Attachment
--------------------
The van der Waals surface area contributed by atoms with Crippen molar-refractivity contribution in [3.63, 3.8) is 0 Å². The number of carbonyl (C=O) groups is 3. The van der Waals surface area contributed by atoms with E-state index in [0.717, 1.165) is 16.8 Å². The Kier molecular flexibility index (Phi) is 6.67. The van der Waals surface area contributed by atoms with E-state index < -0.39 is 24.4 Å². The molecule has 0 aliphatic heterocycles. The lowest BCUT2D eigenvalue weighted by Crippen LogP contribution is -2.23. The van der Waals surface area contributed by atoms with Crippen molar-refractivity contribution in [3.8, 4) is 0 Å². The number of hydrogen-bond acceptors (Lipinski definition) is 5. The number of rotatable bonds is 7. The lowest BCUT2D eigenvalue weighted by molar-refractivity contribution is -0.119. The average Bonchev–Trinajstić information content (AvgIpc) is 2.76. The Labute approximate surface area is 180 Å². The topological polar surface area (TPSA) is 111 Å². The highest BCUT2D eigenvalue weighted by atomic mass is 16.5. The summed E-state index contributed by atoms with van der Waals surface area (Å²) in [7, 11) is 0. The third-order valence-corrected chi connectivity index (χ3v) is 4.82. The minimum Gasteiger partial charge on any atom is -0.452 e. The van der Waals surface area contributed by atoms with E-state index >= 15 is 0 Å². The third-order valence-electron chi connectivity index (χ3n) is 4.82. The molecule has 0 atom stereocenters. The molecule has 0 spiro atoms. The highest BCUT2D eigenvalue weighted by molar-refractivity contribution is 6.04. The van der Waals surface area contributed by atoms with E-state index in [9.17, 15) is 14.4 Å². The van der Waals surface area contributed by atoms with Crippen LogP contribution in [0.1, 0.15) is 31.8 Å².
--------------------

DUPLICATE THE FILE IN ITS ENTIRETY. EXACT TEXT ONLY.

The van der Waals surface area contributed by atoms with Crippen molar-refractivity contribution in [3.63, 3.8) is 0 Å². The number of carbonyl (C=O) groups is 3. The van der Waals surface area contributed by atoms with E-state index in [0.717, 1.165) is 16.8 Å². The Kier molecular flexibility index (Phi) is 6.67. The van der Waals surface area contributed by atoms with E-state index < -0.39 is 24.4 Å². The molecule has 0 aliphatic heterocycles. The lowest BCUT2D eigenvalue weighted by Crippen LogP contribution is -2.23. The van der Waals surface area contributed by atoms with Crippen molar-refractivity contribution in [3.8, 4) is 0 Å². The number of hydrogen-bond acceptors (Lipinski definition) is 5. The number of rotatable bonds is 7. The lowest BCUT2D eigenvalue weighted by molar-refractivity contribution is -0.119. The average Bonchev–Trinajstić information content (AvgIpc) is 2.76. The Labute approximate surface area is 180 Å². The topological polar surface area (TPSA) is 111 Å². The highest BCUT2D eigenvalue weighted by atomic mass is 16.5. The summed E-state index contributed by atoms with van der Waals surface area (Å²) in [7, 11) is 0. The third-order valence-corrected chi connectivity index (χ3v) is 4.82. The minimum Gasteiger partial charge on any atom is -0.452 e. The van der Waals surface area contributed by atoms with E-state index >= 15 is 0 Å². The third-order valence-electron chi connectivity index (χ3n) is 4.82. The molecule has 0 atom stereocenters. The molecule has 0 spiro atoms. The highest BCUT2D eigenvalue weighted by molar-refractivity contribution is 6.04. The van der Waals surface area contributed by atoms with E-state index in [9.17, 15) is 14.4 Å². The van der Waals surface area contributed by atoms with Crippen LogP contribution in [0.1, 0.15) is 31.8 Å².